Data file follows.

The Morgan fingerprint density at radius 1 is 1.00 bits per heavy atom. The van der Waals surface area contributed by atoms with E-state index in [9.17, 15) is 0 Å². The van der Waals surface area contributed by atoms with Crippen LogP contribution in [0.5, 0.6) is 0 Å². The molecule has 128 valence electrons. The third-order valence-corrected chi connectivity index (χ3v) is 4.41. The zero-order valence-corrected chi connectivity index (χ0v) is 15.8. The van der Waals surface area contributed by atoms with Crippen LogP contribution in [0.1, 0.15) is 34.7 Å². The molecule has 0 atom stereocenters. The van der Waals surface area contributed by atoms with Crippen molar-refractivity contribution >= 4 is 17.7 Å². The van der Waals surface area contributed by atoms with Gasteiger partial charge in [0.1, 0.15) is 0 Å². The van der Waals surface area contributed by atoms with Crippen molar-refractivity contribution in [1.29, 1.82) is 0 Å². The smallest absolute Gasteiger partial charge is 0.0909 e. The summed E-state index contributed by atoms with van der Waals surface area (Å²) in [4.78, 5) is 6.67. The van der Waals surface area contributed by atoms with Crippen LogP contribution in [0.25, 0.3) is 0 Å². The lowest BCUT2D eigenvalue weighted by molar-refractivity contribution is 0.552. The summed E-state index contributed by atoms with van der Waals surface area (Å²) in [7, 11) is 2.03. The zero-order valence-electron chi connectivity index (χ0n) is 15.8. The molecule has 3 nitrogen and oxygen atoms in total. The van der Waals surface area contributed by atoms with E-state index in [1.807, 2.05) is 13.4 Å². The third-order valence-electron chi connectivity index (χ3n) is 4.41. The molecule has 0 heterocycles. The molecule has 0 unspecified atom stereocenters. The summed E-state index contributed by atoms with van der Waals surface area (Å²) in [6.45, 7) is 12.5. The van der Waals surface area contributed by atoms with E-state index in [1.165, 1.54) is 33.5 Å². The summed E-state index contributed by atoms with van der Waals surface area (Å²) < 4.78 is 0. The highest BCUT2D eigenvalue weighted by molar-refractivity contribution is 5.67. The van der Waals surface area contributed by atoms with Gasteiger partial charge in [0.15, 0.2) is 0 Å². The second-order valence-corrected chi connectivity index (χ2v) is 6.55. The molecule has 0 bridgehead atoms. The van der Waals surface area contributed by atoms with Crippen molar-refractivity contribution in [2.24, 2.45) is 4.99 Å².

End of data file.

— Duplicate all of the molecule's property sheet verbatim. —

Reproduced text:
The Morgan fingerprint density at radius 1 is 1.00 bits per heavy atom. The van der Waals surface area contributed by atoms with E-state index in [9.17, 15) is 0 Å². The van der Waals surface area contributed by atoms with Crippen LogP contribution in [0.5, 0.6) is 0 Å². The molecule has 128 valence electrons. The third-order valence-corrected chi connectivity index (χ3v) is 4.41. The zero-order valence-corrected chi connectivity index (χ0v) is 15.8. The van der Waals surface area contributed by atoms with Crippen LogP contribution in [0.1, 0.15) is 34.7 Å². The molecule has 0 atom stereocenters. The van der Waals surface area contributed by atoms with Crippen molar-refractivity contribution >= 4 is 17.7 Å². The van der Waals surface area contributed by atoms with Gasteiger partial charge in [0.1, 0.15) is 0 Å². The van der Waals surface area contributed by atoms with Crippen molar-refractivity contribution in [1.29, 1.82) is 0 Å². The smallest absolute Gasteiger partial charge is 0.0909 e. The summed E-state index contributed by atoms with van der Waals surface area (Å²) in [4.78, 5) is 6.67. The van der Waals surface area contributed by atoms with Crippen LogP contribution in [0.25, 0.3) is 0 Å². The lowest BCUT2D eigenvalue weighted by molar-refractivity contribution is 0.552. The summed E-state index contributed by atoms with van der Waals surface area (Å²) in [7, 11) is 2.03. The zero-order valence-electron chi connectivity index (χ0n) is 15.8. The molecule has 3 nitrogen and oxygen atoms in total. The van der Waals surface area contributed by atoms with E-state index in [1.807, 2.05) is 13.4 Å². The third-order valence-electron chi connectivity index (χ3n) is 4.41. The molecule has 0 heterocycles. The molecule has 0 unspecified atom stereocenters. The summed E-state index contributed by atoms with van der Waals surface area (Å²) in [6.45, 7) is 12.5. The van der Waals surface area contributed by atoms with E-state index in [1.165, 1.54) is 33.5 Å². The summed E-state index contributed by atoms with van der Waals surface area (Å²) < 4.78 is 0. The highest BCUT2D eigenvalue weighted by molar-refractivity contribution is 5.67. The van der Waals surface area contributed by atoms with Gasteiger partial charge in [0.15, 0.2) is 0 Å². The second-order valence-corrected chi connectivity index (χ2v) is 6.55. The molecule has 0 bridgehead atoms. The van der Waals surface area contributed by atoms with Crippen molar-refractivity contribution in [2.24, 2.45) is 4.99 Å².